This exhibition is now closed
This installation will comprise a selection of 50 works recently acquired for the Gallery's collection.
Since the last exhibition of acquisitions held during June/July 1993: a total of 81 works have been added, improving the representation of artists long established in the collection and including others that are new.
Among the new artists is John Bevan Ford who is now represented in the collection by two pigmented ink drawings; Reading the Swell and Spöring's View of Motuaro, Bay of Islands. Both have symbolic significance and are from Ford's Nga Tohunga Waka series which is concerned in its imagery with Polynesian navigators and navigation. The drawing Reading the Swell focuses on the swell patterns of the ocean which were used in ancient times to determine proximity to unseen land. Ford alludes in this work to storms which disrupt the surface pattern of the ocean forcing navigators to read beneath the surface. This process and skill is symbolised by the red tailed bird (Amokura) which is shown closely interwoven with the cloak (kahu).
The cloak has been a reoccurring image in this series of drawings and is the dominant element of Spöring's View of Motuaro, Bay of Islands. This was one of the drawings made following Ford's study of Maori collections in London museums during 1987. To him a cloak is made from materials symbolic of the land. He has said of this 'When you place a cloak over the land you are talking of the mana of the people and the land'.
The purchase, in April 1993, of a painting by Petrus van der Velden titled Gathering Beet, has advanced a new dimension of this artist's representation in the historical painting collection.
To date the gallery has not held a major van der Velden work that depicts labour, a subject with which van der Velden, like other nineteenth century Dutch realists, was concerned. The ﬁgures gathering beet are villagers of the rural village of Rynsburg which is seen in the background. Rynsburg, or Rijnsburg as it is known today, is close to Leiden in Holland only a few kilometres south east of Noordwijk-Binnen where van der Velden lived from August 1888 until April of 1890. This village featured in a number of drawings and other works made by him prior to coming to New Zealand including a small watercolour study titled Winter in Holland presented to the gallery in 1960 by Mrs Richard Fell.
Among the more notable recent gifts to the gallery has been a set of 20 lithographs by the French artist Jean Rustin presented by Edward Lucie Smith following his 1993 visit to New Zealand. These were originally made to illustrate poems by the French poet and philosopher Bernard Noel but were not eventually published.
The gallery also received The Breton Fishermen and The Balcony by Sydney Lough Thompson, gifted by Mr H. J. L. and Mrs B. G. Harris. The latter painting dates from the mid-1920s and includes a view from Thompson's studio Le Digue which stood near the entrance to Concarneau harbour.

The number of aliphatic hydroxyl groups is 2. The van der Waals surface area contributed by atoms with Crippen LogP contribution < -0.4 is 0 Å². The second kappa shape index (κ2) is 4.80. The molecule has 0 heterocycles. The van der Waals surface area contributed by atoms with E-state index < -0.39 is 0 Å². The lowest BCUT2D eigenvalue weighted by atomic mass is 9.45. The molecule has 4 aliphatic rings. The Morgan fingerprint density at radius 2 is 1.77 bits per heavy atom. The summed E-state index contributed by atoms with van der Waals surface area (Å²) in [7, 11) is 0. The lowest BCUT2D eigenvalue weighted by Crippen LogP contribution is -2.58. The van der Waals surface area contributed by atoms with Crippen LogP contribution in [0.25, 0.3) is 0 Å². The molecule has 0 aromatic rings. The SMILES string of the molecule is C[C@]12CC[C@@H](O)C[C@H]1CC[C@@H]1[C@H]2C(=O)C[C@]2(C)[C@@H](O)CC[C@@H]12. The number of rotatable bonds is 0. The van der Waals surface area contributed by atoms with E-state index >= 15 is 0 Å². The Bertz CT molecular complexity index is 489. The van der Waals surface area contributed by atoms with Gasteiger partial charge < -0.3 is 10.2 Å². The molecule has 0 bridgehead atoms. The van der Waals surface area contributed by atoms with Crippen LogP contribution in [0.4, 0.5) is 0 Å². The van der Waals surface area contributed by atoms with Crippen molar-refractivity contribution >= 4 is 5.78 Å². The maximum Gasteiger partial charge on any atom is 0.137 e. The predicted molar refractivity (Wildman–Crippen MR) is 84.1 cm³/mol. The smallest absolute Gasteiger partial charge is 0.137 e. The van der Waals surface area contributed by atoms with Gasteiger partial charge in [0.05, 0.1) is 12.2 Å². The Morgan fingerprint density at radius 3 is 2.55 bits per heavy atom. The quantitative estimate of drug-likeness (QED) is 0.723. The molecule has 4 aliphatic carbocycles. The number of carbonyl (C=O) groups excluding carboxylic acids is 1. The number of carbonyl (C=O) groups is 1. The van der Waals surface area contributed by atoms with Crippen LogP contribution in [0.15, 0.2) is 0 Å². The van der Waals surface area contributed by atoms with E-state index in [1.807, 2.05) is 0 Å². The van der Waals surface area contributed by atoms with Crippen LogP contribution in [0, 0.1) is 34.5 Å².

In 1993 the gallery collection also beneﬁted from the estates of Miss Kathleen Hutton, for many years a loyal gallery supporter, and Professor Peter Hadland Davis of Edinburgh. The Hutton bequest included the acquisition of a small woodland painting attributed to Meindert Hobbema which was originally purchased at Christies in London in 1909 by Mr David E. Hutton. Professor P. H. Davis left in his will the option to purchase several works by Frances Hodgkins. Two watercolours were eventually chosen as they would improve Frances Hodgkins' watercolour representation in the collection. The two works were Girls Paddling and Still Life With Red Jar. The purchase was subsidised with a grant from the National Art Collections Fund in London.
The watercolour Girls Paddling is thought to have been painted during July or August 1915 when Frances Hodgkins had a number of pupils painting with her at a small cove near St Ives. On 16 August 1915 she wrote to her mother in New Zealand: 'How delightful it is, so tantalising to be within the sight of so many beautiful things to paint, rocks, pools, skies, paddling children and bits of coast'. The 'bits of coast' were a problem in this location as she was challenged by a policeman, who on several occasions, threatened to conﬁscate her paintings, as painting the coastline was in breach of national wartime security. The other watercolour Still Life With Red Jar was painted around 1930 during a less traumatic period of her life when she was experimenting with different approaches to still life.
Other selected works included in Recent Acquisitions are by Michael Smither. Ross Ritchie, Paul Jackson, W. A. Sutton, Barry Cleavin, Bianca van Rangelrooy, Sylvia Siddell, Denise Copland, Jenny Copland, Simon Endres and Don Peebles.
('Recent Acquisitions', Bulletin, No.92, October/November 1994, p.1)
22 September – 6 November 1994
Robert McDougall Art Gallery - main gallery